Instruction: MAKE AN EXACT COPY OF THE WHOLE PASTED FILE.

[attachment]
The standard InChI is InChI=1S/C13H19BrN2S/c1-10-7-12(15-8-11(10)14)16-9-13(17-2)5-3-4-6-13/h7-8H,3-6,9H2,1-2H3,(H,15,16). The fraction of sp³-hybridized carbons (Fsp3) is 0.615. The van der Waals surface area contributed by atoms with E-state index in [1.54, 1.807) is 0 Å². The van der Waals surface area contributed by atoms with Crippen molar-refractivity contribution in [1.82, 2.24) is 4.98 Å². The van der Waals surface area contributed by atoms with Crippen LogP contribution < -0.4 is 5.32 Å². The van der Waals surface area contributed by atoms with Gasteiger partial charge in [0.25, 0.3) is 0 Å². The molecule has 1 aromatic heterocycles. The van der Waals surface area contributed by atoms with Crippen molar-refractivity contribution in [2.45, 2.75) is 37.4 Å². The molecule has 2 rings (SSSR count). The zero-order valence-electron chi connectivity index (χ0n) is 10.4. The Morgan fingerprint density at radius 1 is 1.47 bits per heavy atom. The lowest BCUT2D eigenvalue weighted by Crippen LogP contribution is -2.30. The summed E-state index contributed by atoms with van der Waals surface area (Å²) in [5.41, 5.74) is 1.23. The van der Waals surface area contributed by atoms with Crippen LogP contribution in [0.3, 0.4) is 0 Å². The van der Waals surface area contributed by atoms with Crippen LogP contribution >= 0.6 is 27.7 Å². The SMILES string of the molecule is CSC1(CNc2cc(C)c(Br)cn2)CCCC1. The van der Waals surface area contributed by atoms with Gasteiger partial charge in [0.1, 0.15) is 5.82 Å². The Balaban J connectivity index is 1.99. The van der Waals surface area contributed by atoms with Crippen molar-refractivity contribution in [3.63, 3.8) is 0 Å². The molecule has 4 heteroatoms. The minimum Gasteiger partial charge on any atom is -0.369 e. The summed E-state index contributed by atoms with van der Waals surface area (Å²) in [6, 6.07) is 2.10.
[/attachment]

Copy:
The standard InChI is InChI=1S/C13H19BrN2S/c1-10-7-12(15-8-11(10)14)16-9-13(17-2)5-3-4-6-13/h7-8H,3-6,9H2,1-2H3,(H,15,16). The fraction of sp³-hybridized carbons (Fsp3) is 0.615. The van der Waals surface area contributed by atoms with E-state index in [1.54, 1.807) is 0 Å². The van der Waals surface area contributed by atoms with Crippen molar-refractivity contribution in [1.82, 2.24) is 4.98 Å². The van der Waals surface area contributed by atoms with Crippen LogP contribution < -0.4 is 5.32 Å². The van der Waals surface area contributed by atoms with Gasteiger partial charge in [0.25, 0.3) is 0 Å². The molecule has 1 aromatic heterocycles. The van der Waals surface area contributed by atoms with Crippen molar-refractivity contribution in [2.45, 2.75) is 37.4 Å². The molecule has 2 rings (SSSR count). The zero-order valence-electron chi connectivity index (χ0n) is 10.4. The Morgan fingerprint density at radius 1 is 1.47 bits per heavy atom. The lowest BCUT2D eigenvalue weighted by Crippen LogP contribution is -2.30. The summed E-state index contributed by atoms with van der Waals surface area (Å²) in [5.41, 5.74) is 1.23. The van der Waals surface area contributed by atoms with Crippen LogP contribution in [0.3, 0.4) is 0 Å². The van der Waals surface area contributed by atoms with Crippen LogP contribution >= 0.6 is 27.7 Å². The SMILES string of the molecule is CSC1(CNc2cc(C)c(Br)cn2)CCCC1. The van der Waals surface area contributed by atoms with Gasteiger partial charge in [0.1, 0.15) is 5.82 Å². The Balaban J connectivity index is 1.99. The van der Waals surface area contributed by atoms with Crippen molar-refractivity contribution in [3.63, 3.8) is 0 Å². The molecule has 4 heteroatoms. The minimum Gasteiger partial charge on any atom is -0.369 e. The summed E-state index contributed by atoms with van der Waals surface area (Å²) in [6, 6.07) is 2.10.